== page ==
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Leadership and Activism, Philosophical Meanderings

Turf Wars and Democracy

This week’s catalyst question is “How are students, teachers, and administrators fostering or getting in the way of democratic education?” My post will show that fostering or inhibiting democratic actions sometimes happens deliberately and sometimes not so purposefully.

I am a Gifted Resource Teacher and in my system, that means that quite a bit of my time is spent working with teachers and less than half in direct services with kids. (We have a 60/40 model–60% of my time should be supporting teachers’ growth in differentiating in their own classrooms and 40% of my time should be direct services to kids.) Those of you who know anything about me know that I do a TON of interacting outside of school with my kids on wikispaces.

So a teacher approached me at the beginning of the school year and asked about several of her students, saying she would be watching and working with them to assess for possible inclusion or nomination for gifted services.  Great!  Just what teachers SHOULD be doing.

A month or so ago, a fourth grader came to me and asked for a wiki. Again, those of you who have read anything from me know I am incredibly thoughtful about monitoring my students online. (See my blog on monitoring wikis.) While this is not a kid I work with on a regular basis, he is one I have supported in a variety of ways throughout his school years, and knowing he had an older brother who had been on wikis with me before, I decided to support this request. Conversing with the older brother and parents through the older brother’s wikimail, I set the kid up on wikispaces, and am monitoring his wiki work, which is ALL being done outside of school. Part of my reason for supporting him was to assess what he would do in this pretty independent situation, as he is one of those kids the teacher spoke to me about and is considering nominating for gifted identification.  I want to see just how creative he’ll be, how motivated he is and how he’ll follow through on his desire to have and build an wiki.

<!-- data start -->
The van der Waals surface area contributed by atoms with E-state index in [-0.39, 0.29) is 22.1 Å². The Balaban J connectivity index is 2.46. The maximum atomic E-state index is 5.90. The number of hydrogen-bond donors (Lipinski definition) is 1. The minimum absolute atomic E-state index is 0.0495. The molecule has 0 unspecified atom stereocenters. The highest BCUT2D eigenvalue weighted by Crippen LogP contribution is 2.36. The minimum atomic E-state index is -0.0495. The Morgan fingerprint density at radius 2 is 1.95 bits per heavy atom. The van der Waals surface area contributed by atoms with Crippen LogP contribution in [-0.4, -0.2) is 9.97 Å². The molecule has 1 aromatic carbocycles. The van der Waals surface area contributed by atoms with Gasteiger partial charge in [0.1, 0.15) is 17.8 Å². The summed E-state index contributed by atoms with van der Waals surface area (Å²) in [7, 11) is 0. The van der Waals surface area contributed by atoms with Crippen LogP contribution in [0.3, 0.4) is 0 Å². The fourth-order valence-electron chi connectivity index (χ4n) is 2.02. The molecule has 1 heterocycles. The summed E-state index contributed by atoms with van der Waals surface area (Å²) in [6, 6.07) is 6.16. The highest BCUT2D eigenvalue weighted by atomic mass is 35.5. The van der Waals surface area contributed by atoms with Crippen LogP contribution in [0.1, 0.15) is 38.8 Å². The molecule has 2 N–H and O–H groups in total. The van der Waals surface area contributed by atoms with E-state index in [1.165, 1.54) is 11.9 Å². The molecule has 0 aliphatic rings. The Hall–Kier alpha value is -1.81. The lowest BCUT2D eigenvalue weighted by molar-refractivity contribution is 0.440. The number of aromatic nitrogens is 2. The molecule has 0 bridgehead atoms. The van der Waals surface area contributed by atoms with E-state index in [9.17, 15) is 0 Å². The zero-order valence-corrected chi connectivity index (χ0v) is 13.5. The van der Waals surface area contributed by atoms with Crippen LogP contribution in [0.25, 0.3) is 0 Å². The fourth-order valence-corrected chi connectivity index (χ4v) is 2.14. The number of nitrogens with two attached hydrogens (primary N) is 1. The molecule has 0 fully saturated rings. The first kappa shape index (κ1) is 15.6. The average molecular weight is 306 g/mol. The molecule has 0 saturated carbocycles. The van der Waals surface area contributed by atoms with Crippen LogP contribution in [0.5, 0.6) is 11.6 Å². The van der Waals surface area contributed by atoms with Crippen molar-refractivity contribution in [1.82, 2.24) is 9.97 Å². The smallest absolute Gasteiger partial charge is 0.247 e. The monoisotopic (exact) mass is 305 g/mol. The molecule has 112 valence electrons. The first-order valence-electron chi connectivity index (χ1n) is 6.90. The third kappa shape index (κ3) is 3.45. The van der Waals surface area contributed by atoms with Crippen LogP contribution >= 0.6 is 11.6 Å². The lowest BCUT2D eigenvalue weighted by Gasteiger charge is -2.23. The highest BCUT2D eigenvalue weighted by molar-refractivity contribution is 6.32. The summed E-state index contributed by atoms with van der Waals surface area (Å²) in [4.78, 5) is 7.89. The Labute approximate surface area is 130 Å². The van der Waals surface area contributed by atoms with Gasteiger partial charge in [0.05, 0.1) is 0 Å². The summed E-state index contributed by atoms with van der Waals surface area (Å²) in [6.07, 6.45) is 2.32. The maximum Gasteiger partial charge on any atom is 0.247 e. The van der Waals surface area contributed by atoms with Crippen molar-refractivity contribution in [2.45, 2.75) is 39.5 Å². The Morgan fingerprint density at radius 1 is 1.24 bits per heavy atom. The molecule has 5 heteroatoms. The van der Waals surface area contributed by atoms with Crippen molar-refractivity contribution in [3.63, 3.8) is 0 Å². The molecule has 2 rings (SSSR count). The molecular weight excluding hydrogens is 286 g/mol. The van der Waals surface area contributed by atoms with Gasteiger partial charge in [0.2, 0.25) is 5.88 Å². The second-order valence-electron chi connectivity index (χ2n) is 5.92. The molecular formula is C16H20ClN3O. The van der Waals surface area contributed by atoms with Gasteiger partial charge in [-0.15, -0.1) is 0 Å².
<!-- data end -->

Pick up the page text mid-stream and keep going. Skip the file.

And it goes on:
I got this wikimail with the subject line “confused” from him on Friday: “Can I put uneducational games on my website? My teacher says that I can only put educational games on it.”

Now I’m confused.  What does his teacher have to do with his wiki that I set up and that I monitor?  The rules he and I agreed upon was that he could be as creative as he wanted as long as whatever he posted would be something his parents, our principal and I would be okay with and preferably proud of as well. So where does the teacher have any say in what he puts up there, and why is she getting involved?

Now you may think I am having turf issues, but that’s not really my issue.  My issue is that the teacher is interfering with my assessment of this kid, by imposing HER rules on his wiki.  I planned his interaction with his wiki so that he would have free rein, so I could see what he would do–which passions he would choose to pursue, what his interests are and how he would organize his wikiworld to show who he is and what he cares about. The structures SHE is imposing on OUR work is causing it NOT to be a robust assessment.

In a democracy, don’t people have free choice?  Don’t those choices get to be INDIVIDUAL ones as long as they follow the law and don’t harm other people or their belongings?

And, in a democracy, don’t people have avenues to pursue their passions, their interests and try things out they have never done before, if they choose to?

Since when, in a democracy, does everything in a school HAVE to be educational? AND, isn’t a 10 year old learning how to publish online educational?